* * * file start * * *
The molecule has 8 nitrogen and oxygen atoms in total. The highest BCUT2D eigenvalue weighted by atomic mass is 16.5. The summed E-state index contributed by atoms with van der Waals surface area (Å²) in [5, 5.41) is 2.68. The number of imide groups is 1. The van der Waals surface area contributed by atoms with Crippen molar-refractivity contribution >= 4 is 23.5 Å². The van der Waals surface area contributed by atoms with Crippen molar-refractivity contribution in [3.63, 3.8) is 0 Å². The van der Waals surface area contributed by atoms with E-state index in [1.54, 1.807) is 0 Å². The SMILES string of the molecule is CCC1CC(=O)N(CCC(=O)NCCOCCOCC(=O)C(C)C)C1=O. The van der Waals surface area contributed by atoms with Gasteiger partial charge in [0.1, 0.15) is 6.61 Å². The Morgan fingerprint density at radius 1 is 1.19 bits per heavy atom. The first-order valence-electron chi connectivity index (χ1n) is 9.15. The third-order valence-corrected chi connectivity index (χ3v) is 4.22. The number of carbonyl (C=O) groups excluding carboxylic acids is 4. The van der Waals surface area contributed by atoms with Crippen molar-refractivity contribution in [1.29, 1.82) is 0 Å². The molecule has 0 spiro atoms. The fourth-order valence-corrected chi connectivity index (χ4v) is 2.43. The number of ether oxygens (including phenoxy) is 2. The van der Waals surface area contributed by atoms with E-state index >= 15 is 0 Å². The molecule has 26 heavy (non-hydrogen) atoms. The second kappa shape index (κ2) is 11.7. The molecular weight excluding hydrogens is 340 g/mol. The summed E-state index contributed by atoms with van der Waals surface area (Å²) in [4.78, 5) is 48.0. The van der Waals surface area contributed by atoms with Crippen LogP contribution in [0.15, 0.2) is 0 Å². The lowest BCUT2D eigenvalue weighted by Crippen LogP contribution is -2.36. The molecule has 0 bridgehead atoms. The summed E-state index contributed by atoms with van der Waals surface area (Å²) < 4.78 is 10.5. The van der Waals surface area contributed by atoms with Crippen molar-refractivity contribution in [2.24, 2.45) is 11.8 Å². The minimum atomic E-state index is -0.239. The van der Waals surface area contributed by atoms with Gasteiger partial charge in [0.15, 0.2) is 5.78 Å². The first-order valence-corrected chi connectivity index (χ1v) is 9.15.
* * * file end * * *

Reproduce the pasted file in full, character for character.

The molecule has 8 nitrogen and oxygen atoms in total. The highest BCUT2D eigenvalue weighted by atomic mass is 16.5. The summed E-state index contributed by atoms with van der Waals surface area (Å²) in [5, 5.41) is 2.68. The number of imide groups is 1. The van der Waals surface area contributed by atoms with Crippen molar-refractivity contribution >= 4 is 23.5 Å². The van der Waals surface area contributed by atoms with Crippen molar-refractivity contribution in [3.63, 3.8) is 0 Å². The van der Waals surface area contributed by atoms with E-state index in [1.54, 1.807) is 0 Å². The SMILES string of the molecule is CCC1CC(=O)N(CCC(=O)NCCOCCOCC(=O)C(C)C)C1=O. The van der Waals surface area contributed by atoms with Gasteiger partial charge in [0.1, 0.15) is 6.61 Å². The Morgan fingerprint density at radius 1 is 1.19 bits per heavy atom. The first-order valence-electron chi connectivity index (χ1n) is 9.15. The third-order valence-corrected chi connectivity index (χ3v) is 4.22. The number of carbonyl (C=O) groups excluding carboxylic acids is 4. The van der Waals surface area contributed by atoms with Crippen molar-refractivity contribution in [1.29, 1.82) is 0 Å². The molecule has 0 spiro atoms. The fourth-order valence-corrected chi connectivity index (χ4v) is 2.43. The number of ether oxygens (including phenoxy) is 2. The van der Waals surface area contributed by atoms with E-state index >= 15 is 0 Å². The molecule has 26 heavy (non-hydrogen) atoms. The second kappa shape index (κ2) is 11.7. The molecular weight excluding hydrogens is 340 g/mol. The summed E-state index contributed by atoms with van der Waals surface area (Å²) in [4.78, 5) is 48.0. The van der Waals surface area contributed by atoms with Crippen LogP contribution in [0.15, 0.2) is 0 Å². The lowest BCUT2D eigenvalue weighted by Crippen LogP contribution is -2.36. The molecule has 0 bridgehead atoms. The summed E-state index contributed by atoms with van der Waals surface area (Å²) < 4.78 is 10.5. The van der Waals surface area contributed by atoms with Crippen molar-refractivity contribution in [2.24, 2.45) is 11.8 Å². The minimum atomic E-state index is -0.239. The van der Waals surface area contributed by atoms with Gasteiger partial charge in [0.15, 0.2) is 5.78 Å². The first-order valence-corrected chi connectivity index (χ1v) is 9.15.